In the Esterhazy Orchestra was a trumpet player and innovator named Anton Weidinger, who invented the keyed trumpet by drilling holes in the bell of the instrument. This new trumpet could play chromatically in the lower notes of the register, which impressed Haydn. He wrote a concerto specifically for Weidinger to play with the orchestra.

“To this day, if you read some of great books from the great scholars about chamber music and concert music, many people think Hadyn’s Trumpet Concerto is one of his greatest achievements,” Reynolds explained. “If not his most beautiful, certainly his most popular.”

Shortly after Haydn’s piece was written, Hummel — Haydn’s right hand in the Esterhazy Orchestra — also wrote a trumpet concerto. Haydn soon became too sick to remain in the orchestra, and Hummel replaced him and debuted his Trumpet Concerto during his first performance in 1804.

“You have to realize that Hummel probably heard Haydn’s piece and at the same time, Weidinger was more than likely egging Hummel on to write a piece for him, too,” Reynolds said.

The two concertos are important to scholars and music historians because they are the first pieces of music written specifically for the keyed trumpet.

“This is the second piece written by a major composer for a trumpet that can play chromatically in the lower register,” Reynolds said. “As such, Hummel’s piece is one of the most important pieces of music for the trumpet.”

As Reynolds explains, Haydn’s manuscript is very clean and there isn’t “a lot of question” surrounding the notes. Hummel’s is a very different story.

“It’s has a lot of extra marks,” Reynolds said. “The trumpet part especially.”

A discovery and some choices

The Hummel manuscript for his concerto sat in the British Library, relatively untouched and completely unpublished, for years. It wasn’t until the 1950s that an American music historian named Mary Rasmussen created a modern edition of the work.

“In one version, she reduced all the orchestral parts into a reduction that could be played on a piano,” Reynolds said.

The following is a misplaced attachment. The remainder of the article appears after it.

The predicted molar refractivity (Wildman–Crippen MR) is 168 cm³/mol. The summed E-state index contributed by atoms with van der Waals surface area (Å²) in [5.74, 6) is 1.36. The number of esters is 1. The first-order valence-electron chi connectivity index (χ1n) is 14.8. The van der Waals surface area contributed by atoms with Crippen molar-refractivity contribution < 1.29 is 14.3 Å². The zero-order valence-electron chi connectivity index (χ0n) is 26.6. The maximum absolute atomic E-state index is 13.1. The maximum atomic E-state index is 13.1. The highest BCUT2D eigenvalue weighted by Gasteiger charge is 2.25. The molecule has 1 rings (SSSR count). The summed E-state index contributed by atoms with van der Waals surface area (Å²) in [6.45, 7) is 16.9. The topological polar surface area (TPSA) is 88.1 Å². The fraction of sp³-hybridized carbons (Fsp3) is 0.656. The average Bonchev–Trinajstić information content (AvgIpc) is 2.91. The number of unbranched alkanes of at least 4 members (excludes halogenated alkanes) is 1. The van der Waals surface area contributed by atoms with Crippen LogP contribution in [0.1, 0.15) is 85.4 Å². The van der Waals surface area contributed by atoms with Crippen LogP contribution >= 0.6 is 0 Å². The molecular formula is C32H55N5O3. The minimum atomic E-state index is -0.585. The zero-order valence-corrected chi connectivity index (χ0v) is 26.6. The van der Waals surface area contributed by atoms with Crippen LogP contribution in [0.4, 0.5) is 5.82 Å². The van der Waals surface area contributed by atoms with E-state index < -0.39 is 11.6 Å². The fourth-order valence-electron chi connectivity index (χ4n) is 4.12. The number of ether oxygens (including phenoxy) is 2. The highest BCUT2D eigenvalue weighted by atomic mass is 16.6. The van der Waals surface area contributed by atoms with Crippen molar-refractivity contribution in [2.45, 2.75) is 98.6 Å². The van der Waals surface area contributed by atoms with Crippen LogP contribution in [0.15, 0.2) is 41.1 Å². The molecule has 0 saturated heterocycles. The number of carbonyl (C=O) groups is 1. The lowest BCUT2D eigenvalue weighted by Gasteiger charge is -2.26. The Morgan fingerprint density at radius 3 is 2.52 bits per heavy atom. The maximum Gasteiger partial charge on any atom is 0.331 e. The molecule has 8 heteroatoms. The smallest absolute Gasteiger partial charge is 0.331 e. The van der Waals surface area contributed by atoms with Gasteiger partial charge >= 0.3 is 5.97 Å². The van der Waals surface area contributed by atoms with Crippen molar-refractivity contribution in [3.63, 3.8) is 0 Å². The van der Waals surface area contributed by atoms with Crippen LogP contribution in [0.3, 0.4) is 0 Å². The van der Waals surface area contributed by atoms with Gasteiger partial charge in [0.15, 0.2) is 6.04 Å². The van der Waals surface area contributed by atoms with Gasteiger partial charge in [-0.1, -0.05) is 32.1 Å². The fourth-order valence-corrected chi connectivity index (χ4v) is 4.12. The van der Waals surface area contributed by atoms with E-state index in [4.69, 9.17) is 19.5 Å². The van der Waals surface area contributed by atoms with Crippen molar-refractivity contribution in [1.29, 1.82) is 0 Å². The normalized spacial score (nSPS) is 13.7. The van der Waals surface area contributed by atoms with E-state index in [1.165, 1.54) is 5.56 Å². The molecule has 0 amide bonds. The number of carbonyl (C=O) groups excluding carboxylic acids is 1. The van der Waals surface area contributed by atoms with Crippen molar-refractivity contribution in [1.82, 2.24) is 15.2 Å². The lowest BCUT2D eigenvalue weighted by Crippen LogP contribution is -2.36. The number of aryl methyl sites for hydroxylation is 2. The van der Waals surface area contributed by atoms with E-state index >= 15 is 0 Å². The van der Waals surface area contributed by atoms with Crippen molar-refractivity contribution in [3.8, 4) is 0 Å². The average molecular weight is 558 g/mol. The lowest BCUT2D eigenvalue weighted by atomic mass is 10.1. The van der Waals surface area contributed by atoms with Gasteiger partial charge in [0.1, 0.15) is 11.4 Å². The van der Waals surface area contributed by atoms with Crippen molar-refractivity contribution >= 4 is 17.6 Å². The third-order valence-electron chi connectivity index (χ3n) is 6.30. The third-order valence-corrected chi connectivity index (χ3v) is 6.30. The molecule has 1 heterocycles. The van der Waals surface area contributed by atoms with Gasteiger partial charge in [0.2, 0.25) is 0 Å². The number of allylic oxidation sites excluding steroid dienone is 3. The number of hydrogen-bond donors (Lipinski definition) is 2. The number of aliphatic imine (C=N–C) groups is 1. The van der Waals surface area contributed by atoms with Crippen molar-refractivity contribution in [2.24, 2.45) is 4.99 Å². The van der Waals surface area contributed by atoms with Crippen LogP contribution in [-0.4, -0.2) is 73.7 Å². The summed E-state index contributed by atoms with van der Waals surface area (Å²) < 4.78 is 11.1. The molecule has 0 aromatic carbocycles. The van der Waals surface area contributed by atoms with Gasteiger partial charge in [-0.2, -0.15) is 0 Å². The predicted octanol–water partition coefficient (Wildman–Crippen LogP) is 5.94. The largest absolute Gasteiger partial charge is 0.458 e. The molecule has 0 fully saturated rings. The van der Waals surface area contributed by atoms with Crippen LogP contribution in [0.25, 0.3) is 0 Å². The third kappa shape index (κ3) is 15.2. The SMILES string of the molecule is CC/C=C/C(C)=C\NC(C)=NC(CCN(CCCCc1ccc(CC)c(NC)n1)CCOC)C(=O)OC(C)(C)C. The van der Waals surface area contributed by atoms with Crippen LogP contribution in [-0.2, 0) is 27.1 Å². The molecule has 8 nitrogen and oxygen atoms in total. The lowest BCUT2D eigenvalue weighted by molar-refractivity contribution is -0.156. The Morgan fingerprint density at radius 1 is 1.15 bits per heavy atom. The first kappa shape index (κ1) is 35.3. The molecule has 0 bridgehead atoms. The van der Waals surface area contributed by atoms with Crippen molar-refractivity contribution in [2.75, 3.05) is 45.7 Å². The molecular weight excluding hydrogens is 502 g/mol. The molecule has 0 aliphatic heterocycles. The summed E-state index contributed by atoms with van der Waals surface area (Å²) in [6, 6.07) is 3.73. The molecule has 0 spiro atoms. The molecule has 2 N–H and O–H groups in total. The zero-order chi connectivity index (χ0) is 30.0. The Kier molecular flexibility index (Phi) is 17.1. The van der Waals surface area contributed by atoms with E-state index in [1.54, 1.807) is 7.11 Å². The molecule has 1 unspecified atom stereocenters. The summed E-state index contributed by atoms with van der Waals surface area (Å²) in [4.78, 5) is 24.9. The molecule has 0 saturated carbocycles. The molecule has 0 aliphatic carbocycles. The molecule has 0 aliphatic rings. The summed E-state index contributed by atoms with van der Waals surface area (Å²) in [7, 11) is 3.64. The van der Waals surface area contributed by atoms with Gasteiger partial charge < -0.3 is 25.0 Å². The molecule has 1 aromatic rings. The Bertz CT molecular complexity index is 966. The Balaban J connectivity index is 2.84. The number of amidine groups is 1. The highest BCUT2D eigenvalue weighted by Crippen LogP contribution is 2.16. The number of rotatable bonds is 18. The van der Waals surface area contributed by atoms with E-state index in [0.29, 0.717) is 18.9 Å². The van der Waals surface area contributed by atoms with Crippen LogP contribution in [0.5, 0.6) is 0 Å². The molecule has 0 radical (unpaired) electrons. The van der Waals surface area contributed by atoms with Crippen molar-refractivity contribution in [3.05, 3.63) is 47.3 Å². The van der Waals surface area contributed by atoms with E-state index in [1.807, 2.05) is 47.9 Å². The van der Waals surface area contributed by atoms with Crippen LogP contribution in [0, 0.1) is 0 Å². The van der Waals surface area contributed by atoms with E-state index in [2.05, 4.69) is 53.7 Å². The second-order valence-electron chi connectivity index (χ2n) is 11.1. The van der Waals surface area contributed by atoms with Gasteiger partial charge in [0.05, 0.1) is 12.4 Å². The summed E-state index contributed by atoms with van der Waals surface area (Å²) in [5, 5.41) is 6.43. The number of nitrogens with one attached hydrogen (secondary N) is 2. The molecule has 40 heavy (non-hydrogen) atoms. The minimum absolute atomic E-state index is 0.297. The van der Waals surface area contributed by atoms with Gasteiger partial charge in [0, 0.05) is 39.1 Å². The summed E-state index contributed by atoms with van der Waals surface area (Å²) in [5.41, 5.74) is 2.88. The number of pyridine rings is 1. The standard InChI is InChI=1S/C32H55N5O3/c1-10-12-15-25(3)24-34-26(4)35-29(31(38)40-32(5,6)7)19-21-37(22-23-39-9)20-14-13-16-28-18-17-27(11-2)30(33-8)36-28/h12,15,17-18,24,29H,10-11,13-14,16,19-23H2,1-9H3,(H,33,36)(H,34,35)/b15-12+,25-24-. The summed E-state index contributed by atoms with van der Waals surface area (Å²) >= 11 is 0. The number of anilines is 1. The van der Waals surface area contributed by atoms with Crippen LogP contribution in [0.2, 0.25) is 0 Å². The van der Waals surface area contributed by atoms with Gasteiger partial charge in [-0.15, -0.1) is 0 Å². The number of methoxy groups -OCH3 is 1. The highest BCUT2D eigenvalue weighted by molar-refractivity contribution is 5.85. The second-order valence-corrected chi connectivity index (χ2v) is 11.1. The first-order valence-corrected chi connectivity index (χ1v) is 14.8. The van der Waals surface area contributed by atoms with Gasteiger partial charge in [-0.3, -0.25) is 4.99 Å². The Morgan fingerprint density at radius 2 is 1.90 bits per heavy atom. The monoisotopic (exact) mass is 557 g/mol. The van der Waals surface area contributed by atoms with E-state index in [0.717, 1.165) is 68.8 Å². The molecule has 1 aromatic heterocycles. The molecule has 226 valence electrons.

The “modern” premiere of Hummel’s work occurred in the late 1950s by Armando Ghitalla, a trumpeter with the Boston Symphony Orchestra.

“After that, the work takes off,” Reynolds said. “Everybody starts using it.”

Because the British Library doesn’t allow for pictures, Rasmussen’s version (and her interpretation) of the piece was widely accepted and used to teach students throughout the world. The printed editions that were published followed Rasmussen’s interpretation and often refer back to her editorial choices.

“Some people may have created a slightly different piano part, but for the most part, the notes on the page are the ones that Mary Rasmussen chose to put in her edition,” Reynolds said. “The problem with that is that there are many places in the score where someone scratched out the original melody and wrote a new one over the top of it.”

As Reynolds explains, Rasmussen’s interpretation isn’t necessarily wrong, but it is clear — after examining the original score in the British Library — that “choices” were made.

Looking at the concerto, one will see four layers of markings: black ink, tan ink, lead pencil and red markings, the latter of which Reynolds says “almost looks like crayon.” It’s entirely possible that some of the marks on the piece do not represent Hummel’s original intent.